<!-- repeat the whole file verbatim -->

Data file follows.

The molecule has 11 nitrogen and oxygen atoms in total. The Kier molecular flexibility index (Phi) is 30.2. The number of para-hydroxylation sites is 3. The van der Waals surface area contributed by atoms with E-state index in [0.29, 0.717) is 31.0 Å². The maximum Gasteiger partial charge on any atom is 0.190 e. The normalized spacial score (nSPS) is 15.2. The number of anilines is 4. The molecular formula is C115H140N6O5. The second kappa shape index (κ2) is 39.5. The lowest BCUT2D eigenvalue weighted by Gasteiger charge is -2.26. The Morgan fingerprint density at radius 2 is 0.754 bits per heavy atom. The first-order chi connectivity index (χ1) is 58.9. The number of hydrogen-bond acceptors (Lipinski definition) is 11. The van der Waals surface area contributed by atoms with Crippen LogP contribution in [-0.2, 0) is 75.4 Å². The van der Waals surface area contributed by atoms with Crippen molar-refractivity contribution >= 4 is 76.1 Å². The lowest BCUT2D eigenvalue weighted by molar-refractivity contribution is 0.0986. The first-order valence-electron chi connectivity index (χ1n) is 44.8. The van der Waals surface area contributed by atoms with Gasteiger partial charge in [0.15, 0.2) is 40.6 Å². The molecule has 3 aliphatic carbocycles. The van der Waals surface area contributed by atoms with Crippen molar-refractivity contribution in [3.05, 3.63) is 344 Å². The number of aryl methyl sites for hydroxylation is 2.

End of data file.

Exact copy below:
The molecule has 11 nitrogen and oxygen atoms in total. The Kier molecular flexibility index (Phi) is 30.2. The number of para-hydroxylation sites is 3. The van der Waals surface area contributed by atoms with E-state index in [0.29, 0.717) is 31.0 Å². The maximum Gasteiger partial charge on any atom is 0.190 e. The normalized spacial score (nSPS) is 15.2. The number of anilines is 4. The molecular formula is C115H140N6O5. The second kappa shape index (κ2) is 39.5. The lowest BCUT2D eigenvalue weighted by Gasteiger charge is -2.26. The Morgan fingerprint density at radius 2 is 0.754 bits per heavy atom. The first-order chi connectivity index (χ1) is 58.9. The number of hydrogen-bond acceptors (Lipinski definition) is 11. The van der Waals surface area contributed by atoms with Crippen LogP contribution in [-0.2, 0) is 75.4 Å². The van der Waals surface area contributed by atoms with Crippen molar-refractivity contribution >= 4 is 76.1 Å². The lowest BCUT2D eigenvalue weighted by molar-refractivity contribution is 0.0986. The first-order valence-electron chi connectivity index (χ1n) is 44.8. The van der Waals surface area contributed by atoms with Gasteiger partial charge in [0.15, 0.2) is 40.6 Å². The molecule has 3 aliphatic carbocycles. The van der Waals surface area contributed by atoms with Crippen molar-refractivity contribution in [3.05, 3.63) is 344 Å². The number of aryl methyl sites for hydroxylation is 2.